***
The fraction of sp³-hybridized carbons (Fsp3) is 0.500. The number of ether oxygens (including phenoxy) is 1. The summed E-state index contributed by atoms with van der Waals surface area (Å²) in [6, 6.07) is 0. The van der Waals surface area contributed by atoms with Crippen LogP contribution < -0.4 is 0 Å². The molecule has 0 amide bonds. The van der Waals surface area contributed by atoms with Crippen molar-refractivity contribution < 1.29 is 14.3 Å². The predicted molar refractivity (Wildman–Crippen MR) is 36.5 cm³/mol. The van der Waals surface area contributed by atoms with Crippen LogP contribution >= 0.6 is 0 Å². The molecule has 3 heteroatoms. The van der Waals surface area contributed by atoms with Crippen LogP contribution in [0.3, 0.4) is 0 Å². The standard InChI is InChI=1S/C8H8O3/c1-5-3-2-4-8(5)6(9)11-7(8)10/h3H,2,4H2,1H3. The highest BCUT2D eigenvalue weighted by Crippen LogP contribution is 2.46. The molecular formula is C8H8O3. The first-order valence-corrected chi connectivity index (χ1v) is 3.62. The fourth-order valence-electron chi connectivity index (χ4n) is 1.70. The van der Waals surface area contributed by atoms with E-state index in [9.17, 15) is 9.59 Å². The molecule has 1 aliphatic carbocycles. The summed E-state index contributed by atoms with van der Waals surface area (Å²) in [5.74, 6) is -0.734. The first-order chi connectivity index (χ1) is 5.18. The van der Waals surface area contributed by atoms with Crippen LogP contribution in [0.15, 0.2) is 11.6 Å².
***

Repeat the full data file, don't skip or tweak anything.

The fraction of sp³-hybridized carbons (Fsp3) is 0.500. The number of ether oxygens (including phenoxy) is 1. The summed E-state index contributed by atoms with van der Waals surface area (Å²) in [6, 6.07) is 0. The van der Waals surface area contributed by atoms with Crippen LogP contribution < -0.4 is 0 Å². The molecule has 0 amide bonds. The van der Waals surface area contributed by atoms with Crippen molar-refractivity contribution < 1.29 is 14.3 Å². The predicted molar refractivity (Wildman–Crippen MR) is 36.5 cm³/mol. The van der Waals surface area contributed by atoms with Crippen LogP contribution >= 0.6 is 0 Å². The molecule has 3 heteroatoms. The van der Waals surface area contributed by atoms with Crippen LogP contribution in [0.3, 0.4) is 0 Å². The standard InChI is InChI=1S/C8H8O3/c1-5-3-2-4-8(5)6(9)11-7(8)10/h3H,2,4H2,1H3. The highest BCUT2D eigenvalue weighted by Crippen LogP contribution is 2.46. The molecular formula is C8H8O3. The first-order valence-corrected chi connectivity index (χ1v) is 3.62. The fourth-order valence-electron chi connectivity index (χ4n) is 1.70. The van der Waals surface area contributed by atoms with E-state index in [9.17, 15) is 9.59 Å². The molecule has 1 aliphatic carbocycles. The summed E-state index contributed by atoms with van der Waals surface area (Å²) in [5.74, 6) is -0.734. The first-order chi connectivity index (χ1) is 5.18. The van der Waals surface area contributed by atoms with Crippen LogP contribution in [0.15, 0.2) is 11.6 Å².